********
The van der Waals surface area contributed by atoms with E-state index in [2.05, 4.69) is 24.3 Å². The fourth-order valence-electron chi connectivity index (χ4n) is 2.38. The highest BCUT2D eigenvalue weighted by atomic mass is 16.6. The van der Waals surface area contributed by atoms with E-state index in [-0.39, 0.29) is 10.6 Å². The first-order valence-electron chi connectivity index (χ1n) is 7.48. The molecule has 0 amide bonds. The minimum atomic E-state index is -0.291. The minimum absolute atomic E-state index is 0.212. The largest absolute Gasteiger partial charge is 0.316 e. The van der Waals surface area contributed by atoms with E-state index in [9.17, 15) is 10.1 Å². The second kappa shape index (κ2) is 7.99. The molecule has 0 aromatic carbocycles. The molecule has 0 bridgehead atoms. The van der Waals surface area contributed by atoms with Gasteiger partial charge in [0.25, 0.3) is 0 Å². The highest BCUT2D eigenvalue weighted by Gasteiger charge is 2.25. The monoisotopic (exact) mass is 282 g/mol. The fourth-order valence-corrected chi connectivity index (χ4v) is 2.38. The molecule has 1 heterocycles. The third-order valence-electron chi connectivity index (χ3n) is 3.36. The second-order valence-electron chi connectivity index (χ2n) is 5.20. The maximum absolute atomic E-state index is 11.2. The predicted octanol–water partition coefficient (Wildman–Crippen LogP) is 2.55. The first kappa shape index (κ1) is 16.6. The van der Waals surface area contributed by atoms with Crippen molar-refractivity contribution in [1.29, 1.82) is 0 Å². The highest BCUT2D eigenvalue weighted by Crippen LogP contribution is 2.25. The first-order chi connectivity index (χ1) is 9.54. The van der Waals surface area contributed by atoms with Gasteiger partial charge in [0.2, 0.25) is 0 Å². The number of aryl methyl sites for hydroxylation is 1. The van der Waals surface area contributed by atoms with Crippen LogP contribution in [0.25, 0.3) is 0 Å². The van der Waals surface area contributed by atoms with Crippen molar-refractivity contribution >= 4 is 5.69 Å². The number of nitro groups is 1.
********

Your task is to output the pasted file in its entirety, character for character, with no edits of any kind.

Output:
The van der Waals surface area contributed by atoms with E-state index in [2.05, 4.69) is 24.3 Å². The fourth-order valence-electron chi connectivity index (χ4n) is 2.38. The highest BCUT2D eigenvalue weighted by atomic mass is 16.6. The van der Waals surface area contributed by atoms with E-state index in [-0.39, 0.29) is 10.6 Å². The first-order valence-electron chi connectivity index (χ1n) is 7.48. The molecule has 0 amide bonds. The minimum atomic E-state index is -0.291. The minimum absolute atomic E-state index is 0.212. The largest absolute Gasteiger partial charge is 0.316 e. The van der Waals surface area contributed by atoms with E-state index in [9.17, 15) is 10.1 Å². The second kappa shape index (κ2) is 7.99. The molecule has 0 aromatic carbocycles. The molecule has 0 bridgehead atoms. The van der Waals surface area contributed by atoms with Gasteiger partial charge in [0.25, 0.3) is 0 Å². The highest BCUT2D eigenvalue weighted by Gasteiger charge is 2.25. The monoisotopic (exact) mass is 282 g/mol. The fourth-order valence-corrected chi connectivity index (χ4v) is 2.38. The molecule has 1 heterocycles. The third-order valence-electron chi connectivity index (χ3n) is 3.36. The second-order valence-electron chi connectivity index (χ2n) is 5.20. The maximum absolute atomic E-state index is 11.2. The predicted octanol–water partition coefficient (Wildman–Crippen LogP) is 2.55. The first kappa shape index (κ1) is 16.6. The van der Waals surface area contributed by atoms with Crippen molar-refractivity contribution in [1.29, 1.82) is 0 Å². The highest BCUT2D eigenvalue weighted by Crippen LogP contribution is 2.25. The first-order chi connectivity index (χ1) is 9.54. The van der Waals surface area contributed by atoms with Gasteiger partial charge in [0.2, 0.25) is 0 Å². The number of aryl methyl sites for hydroxylation is 1. The van der Waals surface area contributed by atoms with Crippen LogP contribution in [0.25, 0.3) is 0 Å². The van der Waals surface area contributed by atoms with Crippen molar-refractivity contribution >= 4 is 5.69 Å². The number of nitro groups is 1.